Alternatives to Kodak were available, though unfortunately the dates of introduction aren’t terribly clear.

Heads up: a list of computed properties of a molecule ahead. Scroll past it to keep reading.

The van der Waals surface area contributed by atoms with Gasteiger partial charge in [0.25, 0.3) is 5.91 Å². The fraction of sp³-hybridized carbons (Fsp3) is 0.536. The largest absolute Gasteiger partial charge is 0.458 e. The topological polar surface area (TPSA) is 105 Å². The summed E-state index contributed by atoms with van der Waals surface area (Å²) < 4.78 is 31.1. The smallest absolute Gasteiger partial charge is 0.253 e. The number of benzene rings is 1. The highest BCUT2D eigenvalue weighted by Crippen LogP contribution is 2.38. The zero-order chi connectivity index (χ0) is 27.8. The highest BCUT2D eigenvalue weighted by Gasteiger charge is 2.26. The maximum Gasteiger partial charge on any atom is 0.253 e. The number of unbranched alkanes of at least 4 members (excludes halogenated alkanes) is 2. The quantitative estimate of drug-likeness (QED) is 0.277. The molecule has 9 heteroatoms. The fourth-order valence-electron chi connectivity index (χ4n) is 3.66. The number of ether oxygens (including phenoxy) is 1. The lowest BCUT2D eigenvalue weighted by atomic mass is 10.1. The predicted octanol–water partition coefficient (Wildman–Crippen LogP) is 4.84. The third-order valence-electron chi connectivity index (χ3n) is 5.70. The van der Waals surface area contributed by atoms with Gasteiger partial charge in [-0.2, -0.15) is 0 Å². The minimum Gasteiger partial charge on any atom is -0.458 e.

Fuji became the film of choice for professional photographers shooting subjects with darker tones. The company developed color transparency film that was superior to Kodak for handling brown skin. Yet, for the average consumer, Kodak Gold Max became appealing. This new film was billed as being “able to photograph the details of a dark horse in lowlight,” a coded message for being able to photograph people of color. When I first learned about this history, I finally understood why my father went, almost obsessively, to the camera store down the street from our apartment in Manhattan in the 1980s to buy Kodak Gold Max film.